In the aftermath of two high-profile fatal stabbing incidents, one involving four victims and the other which left a Macy’s security guard dead, nobody in the media appears to have labeled these crimes as “knife violence,” despite the habitual labeling of firearms-related crimes, and even suicides, as “gun violence.”
Why the double standard?
Making national news over the weekend, a bloody case of apparent domestic violence at a home in New York City’s Queens borough left a man, woman and two youngsters dead. The suspect, described by the New York Daily News as a “crazed killer,” was identified as 38-year-old Courtney Gordon. After stabbing two police officers at the scene, he was fatally shot.
Down in Philadelphia, a suspected shoplifter attacked two unarmed store security guards with a knife, slashing one and fatally stabbing the other, according to the Philadelphia Inquirer. The guard who was killed was identified as 27-year-old Eric Harrison.
The suspect has been identified as 30-year-old Tyrone Tunnell. According to ABC News’ local affiliate WPVI, Tunnell “has been arrested more than a dozen times for retail theft, robbery and drug offenses across the region, including Philadelphia and Bucks, Delaware and Montgomery counties,” according to court documents.
Last month, on the night before Thanksgiving, a man was fatally stabbed in Edina, Minnesota while waiting at a bus stop, according to the Minneapolis Star Tribune. The suspect in this case was arrested at the scene, and was described as having a “criminal history of largely nuisance crimes.”
How all of these crimes were reported signals a media double standard which involves the use of the term “gun violence,” which was manufactured by the gun prohibition lobby years ago and quickly absorbed into the media lexicon. Second Amendment advocates have tried to counter this habitual demonization of guns by explaining there is no such thing as “gun violence,” only violent crime. Regardless of the weapon actually used, be it a knife, blunt instrument, brick, rock or even an automobile, only firearms are specifically mentioned—as if to wear some of the blame—when someone is injured or killed.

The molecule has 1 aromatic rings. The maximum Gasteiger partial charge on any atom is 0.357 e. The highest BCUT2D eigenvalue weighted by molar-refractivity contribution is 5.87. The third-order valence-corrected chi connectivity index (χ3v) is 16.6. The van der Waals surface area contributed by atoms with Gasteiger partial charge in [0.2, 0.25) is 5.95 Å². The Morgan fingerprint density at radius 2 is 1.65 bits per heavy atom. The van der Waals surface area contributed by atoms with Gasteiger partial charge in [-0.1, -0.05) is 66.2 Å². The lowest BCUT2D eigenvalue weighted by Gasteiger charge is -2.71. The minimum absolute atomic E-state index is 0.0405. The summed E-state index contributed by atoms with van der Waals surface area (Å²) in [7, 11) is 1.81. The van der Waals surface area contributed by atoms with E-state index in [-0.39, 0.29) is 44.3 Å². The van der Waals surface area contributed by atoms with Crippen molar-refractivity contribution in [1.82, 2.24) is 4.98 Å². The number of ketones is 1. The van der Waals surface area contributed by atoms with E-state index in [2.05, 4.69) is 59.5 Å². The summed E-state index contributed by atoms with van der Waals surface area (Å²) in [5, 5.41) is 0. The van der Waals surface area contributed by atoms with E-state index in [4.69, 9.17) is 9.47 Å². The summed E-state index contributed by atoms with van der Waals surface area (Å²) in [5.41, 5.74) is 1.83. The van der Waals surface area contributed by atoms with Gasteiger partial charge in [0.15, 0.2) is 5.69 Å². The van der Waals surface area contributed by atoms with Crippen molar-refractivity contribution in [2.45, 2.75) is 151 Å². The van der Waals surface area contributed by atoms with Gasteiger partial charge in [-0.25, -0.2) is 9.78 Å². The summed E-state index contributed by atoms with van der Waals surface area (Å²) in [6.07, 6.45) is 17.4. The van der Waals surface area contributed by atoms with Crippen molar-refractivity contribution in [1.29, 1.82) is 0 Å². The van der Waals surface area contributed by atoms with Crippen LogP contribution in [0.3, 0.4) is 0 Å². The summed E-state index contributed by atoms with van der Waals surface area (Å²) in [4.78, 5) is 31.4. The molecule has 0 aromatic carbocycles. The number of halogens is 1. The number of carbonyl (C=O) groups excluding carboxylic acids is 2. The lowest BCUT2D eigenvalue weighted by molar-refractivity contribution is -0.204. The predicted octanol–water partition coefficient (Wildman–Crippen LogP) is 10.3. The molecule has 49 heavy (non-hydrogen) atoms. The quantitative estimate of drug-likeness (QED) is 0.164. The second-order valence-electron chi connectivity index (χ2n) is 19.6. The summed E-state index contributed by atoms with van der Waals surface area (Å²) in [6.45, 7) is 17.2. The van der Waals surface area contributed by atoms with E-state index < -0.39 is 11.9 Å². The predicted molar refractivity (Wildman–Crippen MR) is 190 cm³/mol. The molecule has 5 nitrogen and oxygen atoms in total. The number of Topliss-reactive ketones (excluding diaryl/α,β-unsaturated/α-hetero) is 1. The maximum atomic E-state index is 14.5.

The Washington Post keeps a “gun violence database.” So far this year, according to the newspaper, there have been 38 mass shootings in this country in which four or more people were killed.
The Hill is reporting that the “Gun Violence Archive” says there have been 630 “mass shootings” this year in which at least four people were injured. Anti-gunners use this number more often in their arguments because it is far more dramatic than the much lower figure kept by the WaPo.
Nobody apparently maintains a “knife violence archive,” although in any given year, according to FBI Uniform Crime reporting, more people are fatally stabbed than are killed with either rifles or shotguns, yet anti-gunners including President Joe Biden want to ban so-called “assault rifles,” while anybody can walk into a hardware or cutlery store and purchase a knife without so much as an eye blink, much less a background check.
An Arizona-based organization called Knife Rights keeps tab on knife laws in the various states, and has been responsible for changing or reforming knife laws in several states.